Of course, Tony Blair could point to the widespread international support he enjoyed. Countries such as Georgia, Macedonia, Latvia and Albania, each contributed a few companies of troops to the overwhelmingly Anglo-American effort, encouraged by some judiciously targeted financial support.  Yet the big guns, such as France, were missing this time round. David Cameron can also point to support, from groups such as National Association of Primary Care, which on a good day could also contribute the equivalent of a few companies, although as disillusionment has set in even among these groups, it might be more optimistic to hope for a platoon. In contrast, the Royal College of General Practitioners, comprising the equivalent of four NATO divisions, is displaying open disdain. Almost all of the other Royal Colleges, each of which could contribute at least a few brigades, are equally perplexed, with the few that continued to believe that the government must understand what it is doing, such as the paediatricians and physicians, finally jumping ship, just as Turkey when it realised the folly it risked being sucked in to. Then there are organisations that have discovered, to their bemusement, their names listed among supporters of the Bill (or at least of its highly debated “intentions”) when they are nothing of the sort, just as Costa Rica and the Solomon Islands had to ask to be removed from the list of members of the “coalition of the willing”.

In 1990, Tony Blair made clear that, once the troops had deployed to Saudi Arabia, there was no going back, regardless of what decisions were made by the UN Security Council, in the same way that events in the first few weeks of the First World War were dictated by the railway timetables. Once started, they could not be stopped. In 2012, even though the Bill has not even been approved by parliament, and indeed if it is, it is unlikely to bear much resemblance to what it looks like now, David Cameron says that it is essential to advance and any delay will cause chaos. Those warning that chaos will instead be the consequence of advance are ignored.

In 2000 the invading troops were closely pursued by a pack of multi-national corporations, such as Blackwater and Haliburton, salivating at the prospects of the vast profits they were about to make, accompanied by organisations whose ownership and business model was opaque in the extreme. In 2012, the Health and Social Care Bill is being pushed forward by a different set of corporations, such as McKinsey & Co and KPMG, again accompanied by operations such as Circle Health, whose business model in Hinchingbrooke Hospital remains a mystery to outside observers.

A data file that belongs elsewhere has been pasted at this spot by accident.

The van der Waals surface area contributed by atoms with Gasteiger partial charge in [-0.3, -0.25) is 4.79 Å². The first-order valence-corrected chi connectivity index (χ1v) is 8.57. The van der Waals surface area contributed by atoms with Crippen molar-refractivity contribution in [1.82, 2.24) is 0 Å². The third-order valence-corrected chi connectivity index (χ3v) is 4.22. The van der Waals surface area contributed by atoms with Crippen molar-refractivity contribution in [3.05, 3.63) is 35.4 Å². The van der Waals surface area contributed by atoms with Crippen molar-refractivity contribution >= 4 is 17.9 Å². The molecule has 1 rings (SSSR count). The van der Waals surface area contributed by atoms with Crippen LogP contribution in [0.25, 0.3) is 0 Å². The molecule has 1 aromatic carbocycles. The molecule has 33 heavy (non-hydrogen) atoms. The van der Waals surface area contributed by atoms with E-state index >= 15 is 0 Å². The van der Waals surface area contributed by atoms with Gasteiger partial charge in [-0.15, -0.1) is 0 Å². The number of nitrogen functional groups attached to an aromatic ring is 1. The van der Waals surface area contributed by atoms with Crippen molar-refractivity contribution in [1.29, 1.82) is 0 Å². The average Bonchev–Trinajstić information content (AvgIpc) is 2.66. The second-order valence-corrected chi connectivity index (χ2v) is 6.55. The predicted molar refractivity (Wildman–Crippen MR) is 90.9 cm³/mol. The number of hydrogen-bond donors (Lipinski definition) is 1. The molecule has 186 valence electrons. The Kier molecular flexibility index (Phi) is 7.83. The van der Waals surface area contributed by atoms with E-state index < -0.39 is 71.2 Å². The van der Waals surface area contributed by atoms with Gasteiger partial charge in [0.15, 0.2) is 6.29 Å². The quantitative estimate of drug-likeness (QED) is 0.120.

Finally, there is the aftermath. Few believe that life under Saddam Hussein was perfect. Yet what came after was far, far worse. What will happen if the Health and Social Care Bill is enacted is a matter of speculation. However, virtually all academic analyses have concluded that what emerges will be more expensive, fragmented, and dysfunctional.

David Cameron has frequently claimed to be continuing policies on public sector reform begun by Tony Blair. History will judge whether this is the only thing that these two prime ministers have in common. Indeed, there may be a case for booking Sir John Chilcot and his inquiry team to stay on to explain how we failed to learn from experience yet again. 

Monday, January 30, 2012

I'm grateful to Lucy Reynolds for additional analysis of the latest YouGov poll on attitudes to the Health and Social Care Bill. The survey was of 1601 NHS staff and was conducted between 17th and 20th January 2012.

If you take out the don't knows, the figures work out like this:
Of those who expressed an opinion:
80% expect the new system to be more costly, 89% think it will increase bureaucracy, and 78% think it will be more fragmented. 84% expect quality of care to deteriorate as a result of the passage of the Bill.
91% think the reform will introduce too much competition, and 87% expect privatisation of services to increase. 83% expect there to be loss of access to healthcare services for some of the population and 68% are expecting it to lead to the introduction of user fees.
80% consider that the Health and Social Care Bill should be withdrawn entirely. 
71% think that Andrew Lansley is failing in his role as Secretary of State.
77% feel that it is in the public interest for the Risk Registers that the government has been told to produce to made available.
Raw data (before correction to remove don't knows):
72% expect the new system to be more costly,
83% think it will increase bureaucracy, and
68% think it will be more fragmented.
74% expect quality of care to deteriorate as a result of the passage of the Bill. 81% expect privatisation of services to increase.
Two-thirds of people polled think that the Lansley reform will make the NHS worse (66%) and that the Health and Social Care Bill should be withdrawn entirely (65%).
84% think it will introduce too much competition.
78% expect there to be loss of access to healthcare services for some of the population and 68% are expecting it to lead to the introduction of user fees.
71% think that Andrew Lansley is failing in his role as Secretary of State.
77% feel that it is in the public interest for the Risk Registers that the government has been told to produce to made available.